IN PICTURES: The best photos from Roskilde

Photographer Bobby Anwar picks his ten best photos from the 2014 Roskilde Festival.

IN PICTURES: The best photos from Roskilde
We're now left with nothing but the memories. Photo: Bobby Anwar

The Local's instructions for photographer Bobby Anwar's final task were at once both simple and complicated: give us your ten best photos from the 2014 Roskilde Festival. 

It sounds easy enough, but how do you condense eight days worth of camping, music and so much more down to just ten photos? 

But Bobby was up to the task, providing The Local with these ten shots that capture his experience at Roskilde.

IN PICTURES: The best photos from Roskilde Festival

If those ten aren't enough, make sure to check out Bobby's other photo galleries from the festival:

IN PICTURES: The Roskilde Festival party begins

IN PICTURES: Roskilde fashion

IN PICTURES: Life in Roskilde's skatepark

IN PICTURES: Eating your way through Roskilde Festival

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200 forgotten phones found after Roskilde Festival

The clean-up operation after the Roskilde music festival resulted in 200 cell phones being recovered.

200 forgotten phones found after Roskilde Festival
File photo: Mads Claus Rasmussen/Ritzau Scanpix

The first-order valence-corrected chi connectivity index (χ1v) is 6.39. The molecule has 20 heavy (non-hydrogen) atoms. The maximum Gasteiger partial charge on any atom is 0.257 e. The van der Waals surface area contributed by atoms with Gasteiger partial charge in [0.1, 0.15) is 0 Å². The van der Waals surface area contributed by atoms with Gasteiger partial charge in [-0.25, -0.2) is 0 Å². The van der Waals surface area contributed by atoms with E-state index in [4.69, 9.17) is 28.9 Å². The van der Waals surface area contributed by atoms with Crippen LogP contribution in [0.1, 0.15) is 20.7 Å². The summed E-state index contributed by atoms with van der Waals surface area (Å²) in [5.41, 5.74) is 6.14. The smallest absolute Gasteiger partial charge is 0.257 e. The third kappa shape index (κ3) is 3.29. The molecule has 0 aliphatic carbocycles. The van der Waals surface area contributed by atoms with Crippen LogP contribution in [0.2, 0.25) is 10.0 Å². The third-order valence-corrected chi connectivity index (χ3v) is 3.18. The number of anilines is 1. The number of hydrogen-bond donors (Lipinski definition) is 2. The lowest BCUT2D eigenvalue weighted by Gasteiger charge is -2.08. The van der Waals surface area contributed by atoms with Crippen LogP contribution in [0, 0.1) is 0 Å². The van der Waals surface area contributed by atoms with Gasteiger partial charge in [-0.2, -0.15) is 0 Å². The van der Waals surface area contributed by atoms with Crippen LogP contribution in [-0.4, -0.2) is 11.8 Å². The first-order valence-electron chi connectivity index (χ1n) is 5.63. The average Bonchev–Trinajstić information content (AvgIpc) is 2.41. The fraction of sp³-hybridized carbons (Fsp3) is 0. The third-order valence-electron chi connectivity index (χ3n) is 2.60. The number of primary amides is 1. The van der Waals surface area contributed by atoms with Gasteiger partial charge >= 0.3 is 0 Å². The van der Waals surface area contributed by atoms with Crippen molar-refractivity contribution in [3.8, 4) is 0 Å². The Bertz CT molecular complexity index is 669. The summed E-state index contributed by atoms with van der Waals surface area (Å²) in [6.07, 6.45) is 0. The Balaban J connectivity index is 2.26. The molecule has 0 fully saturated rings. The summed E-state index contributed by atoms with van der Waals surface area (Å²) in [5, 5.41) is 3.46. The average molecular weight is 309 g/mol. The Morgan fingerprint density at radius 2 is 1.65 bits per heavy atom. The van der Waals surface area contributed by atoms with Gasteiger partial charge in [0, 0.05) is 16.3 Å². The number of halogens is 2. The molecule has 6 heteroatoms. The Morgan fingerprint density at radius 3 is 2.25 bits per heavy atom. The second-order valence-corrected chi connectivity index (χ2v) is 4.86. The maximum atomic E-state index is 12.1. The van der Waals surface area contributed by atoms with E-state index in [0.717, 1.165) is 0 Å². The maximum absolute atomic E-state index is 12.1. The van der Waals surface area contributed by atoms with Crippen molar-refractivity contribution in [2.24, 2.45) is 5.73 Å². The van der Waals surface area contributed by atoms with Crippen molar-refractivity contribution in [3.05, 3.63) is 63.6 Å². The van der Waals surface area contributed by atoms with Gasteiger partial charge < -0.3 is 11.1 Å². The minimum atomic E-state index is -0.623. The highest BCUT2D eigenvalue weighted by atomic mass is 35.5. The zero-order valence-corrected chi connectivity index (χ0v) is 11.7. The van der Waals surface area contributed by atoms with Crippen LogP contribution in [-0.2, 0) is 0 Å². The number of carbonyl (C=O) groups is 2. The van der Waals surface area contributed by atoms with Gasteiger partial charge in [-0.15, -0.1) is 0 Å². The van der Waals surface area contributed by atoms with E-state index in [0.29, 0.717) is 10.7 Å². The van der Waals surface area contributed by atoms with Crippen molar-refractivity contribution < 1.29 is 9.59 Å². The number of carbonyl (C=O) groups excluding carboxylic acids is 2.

Festival guests who are no longer nursing hangovers, but still missing car keys, mobile phones or wristwatches can check whether their items are now in the storage room at Roskilde Police Station.

A van-full of lost property from the festival has now been delivered to police in the city, with around 200 mobile phones as well as jewellery, power banks and up to 50 bunches of keys.

“We hope that many festivalgoers will contact us regarding their lost items so we can return them as quickly as possible,” Central and West Zealand Police communications officer Camilla Schouw Broholm wrote in a press statement.

Due to the time taken to register all of the items, police recommend that people looking for belongings initially contact them by email.

It is a good idea to include specifications and descriptions of the lost items in the email, as well as a photo if possible, police said.

Lost keys and spectacles are an exception to this, with police advising festivalgoers to call in at the station so that lost property can be examined in person.

Photo: Mads Claus Rasmussen / Ritzau Scanpix

It could take up to three months for all the lost objects to be sorted and registered.

“We also have a lot of lost items with names on, so with these it’s easier to find the owner. Once these are have been registered, the owner will receive a message in their (secure digital email system) e-boks,” Broholm said to Ritzau.

“That also applies to telephones with IMEI numbers,” she added.

Up to 130,000 people attended last week’s Roskilde Festival, making the event temporarily Denmark’s fourth-largest city.

The festival generates over 2,000 tonnes of waste.

READ ALSO: Denmark's Roskilde Festival creates a city's worth of rubbish. What are organizers and guests doing about it?